Factor the following over the set of rational numbers

In summary, the conversation is about factoring the expression cos³ x-1 over the set of rational numbers and simplifying if possible. The expression is interpreted as (cos(x))^3-1 and factors to (cos(x)-1)*(cos(x)^2+cos(x)+1). The conversation also touches on the use of parentheses to clarify meaning and the importance of asking for clarification when unsure.
  • #1
dranseth
87
0

Homework Statement



Factor the following over the set of rational numbers. Simplify if possible.

cos³ x-1

I do not know how to deal with the cubic cosine. Help is greatly appreciated.
 
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  • #2
If you put cos(x)=1 then that expression is zero. That tells you that (cos(x)-1) is a factor. Divide (cos(x))^3-1 by cos(x)-1. More generally any expression of the form a^3-b^3 can be factored in the same way.
 
  • #3
so would this be fully factored over the set of rational numbers?

cos (x-1)(x^2+x+1)
 
  • #4
Nooo. That's all mishmashed. I thought the expression you gave was a^3-1 where a=cos(x). That factors into (a-1)(a^2+a+1) all right. Substitute a=cos(x) into that. There shouldn't be any cos(x-1) or bare powers of x floating around.
 
  • #5
I'm quite confused right now. On the assignment page, it is written as: cos³ x-1
 
  • #6
By the usual rules of precedence, that is interpreted as (cos(x))^3-1. Not cos^3(x-1). They are two different things.
 
  • #7
(cosx - 1)(cos2x + cosx + 1) ?
 
  • #8
Write carefully. Does cos2x mean cos^2(x) or cos(2x)?
 
  • #9
Acutally, would it not be cos(x)^2 ??
 
  • #10
cos2(x) is a standard notation for (cos(x))2.
 
  • #11
so what you are saying is: Cos³ x-1 = cos(x-1)³ = (cosx-cos1)(cosx-cos1)(cosx-cos1)
 
  • #12
dranseth said:
so what you are saying is: Cos³ x-1 = cos(x-1)³ = (cosx-cos1)(cosx-cos1)(cosx-cos1)

No! Worse, and worse. You basically had it when you wrote "(cosx - 1)(cos2x + cosx + 1)". I was just suggesting it would be clearer to write cos^2(x) rather than cos2x because I assumed that's what you meant. The more you write, the more I worry about you. cos(x-1) IS NOT equal to cos(x)-cos(1).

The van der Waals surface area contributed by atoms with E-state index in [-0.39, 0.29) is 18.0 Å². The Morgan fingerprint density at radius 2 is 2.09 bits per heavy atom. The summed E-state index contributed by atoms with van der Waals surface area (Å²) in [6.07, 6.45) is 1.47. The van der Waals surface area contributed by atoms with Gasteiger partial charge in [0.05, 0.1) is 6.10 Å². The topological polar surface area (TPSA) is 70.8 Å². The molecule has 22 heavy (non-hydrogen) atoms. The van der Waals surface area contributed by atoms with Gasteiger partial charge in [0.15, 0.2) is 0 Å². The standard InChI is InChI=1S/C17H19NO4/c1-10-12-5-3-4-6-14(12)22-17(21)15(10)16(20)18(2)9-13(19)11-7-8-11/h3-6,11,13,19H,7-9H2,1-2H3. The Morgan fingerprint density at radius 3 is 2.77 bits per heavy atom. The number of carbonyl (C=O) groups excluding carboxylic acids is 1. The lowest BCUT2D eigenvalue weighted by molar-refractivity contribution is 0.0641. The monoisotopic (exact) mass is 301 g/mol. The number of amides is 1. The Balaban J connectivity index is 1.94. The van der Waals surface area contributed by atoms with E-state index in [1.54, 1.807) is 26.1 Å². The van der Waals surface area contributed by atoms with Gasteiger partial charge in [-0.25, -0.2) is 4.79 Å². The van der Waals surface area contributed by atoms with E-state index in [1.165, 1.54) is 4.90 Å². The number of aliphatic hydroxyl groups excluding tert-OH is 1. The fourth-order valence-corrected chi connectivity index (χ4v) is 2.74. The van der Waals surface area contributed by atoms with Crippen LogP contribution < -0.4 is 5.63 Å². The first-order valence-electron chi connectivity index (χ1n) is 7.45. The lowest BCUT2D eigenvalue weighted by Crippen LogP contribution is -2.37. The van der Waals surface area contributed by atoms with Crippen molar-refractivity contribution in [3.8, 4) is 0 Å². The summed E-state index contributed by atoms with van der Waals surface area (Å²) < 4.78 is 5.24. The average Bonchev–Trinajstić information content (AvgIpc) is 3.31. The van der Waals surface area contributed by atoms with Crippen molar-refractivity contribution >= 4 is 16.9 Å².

• #13
Sorry, I have never dealt with cosine to any degree like this before.

Let me double check that I have it correct now. Is cos³x-1 the same as cosx³-1 ?
 
  • #14
I just knew you would do that next. Use parentheses to clarify your meaning. cos(x^3)-1, cos(x)^3-1, cos(x^3-1), cos((x-1)^3), (cos(x-1))^3, they are ALL completely different. Get a calculator and pick a number for x, say x=0.5 and evaluate them all and collect the answers. Parentheses indicate that the thing inside of the parentheses is evaluated before the operations outside are done. You will get different numbers for each one. They are not equal or equivalent. You've switched, I think now, ALL of them. If you don't understand which of these the question concerns, please ask your instructor. It's pretty clearly, to me, (cos(x))^3-1. If you don't understand what that means, please ask your instructor. That factors to (cos(x)-1)*(cos(x)^2+cos(x)+1). If you don't believe me try verifying it with a calculator for your selected value of x. If you get the wrong answer, please ask your instructor.
 

Related to Factor the following over the set of rational numbers

1. What does it mean to "factor over the set of rational numbers"?

Factoring over the set of rational numbers means finding the rational number factors of an expression. This involves breaking down the expression into smaller parts that can be multiplied together to get the original expression.

2. Why is it important to factor over the set of rational numbers?

Factoring over the set of rational numbers is important because it helps simplify complicated expressions and equations. This can make solving problems and finding solutions much easier and more efficient.

3. How do you factor an expression over the set of rational numbers?

To factor an expression over the set of rational numbers, you can use various techniques such as finding common factors, using the distributive property, or using the quadratic formula. It also helps to have a good understanding of the rules of fractions and rational numbers.

4. Can all expressions be factored over the set of rational numbers?

No, not all expressions can be factored over the set of rational numbers. Some expressions may have irrational or imaginary solutions that cannot be represented as rational numbers. In these cases, other methods must be used to solve the expression.

5. Are there any strategies or tips for factoring over the set of rational numbers?

One strategy for factoring over the set of rational numbers is to start by finding common factors and then using the distributive property to break down the expression further. It can also be helpful to practice and familiarize yourself with different factoring techniques and to check your work by multiplying the factors back together to ensure you have factored correctly.

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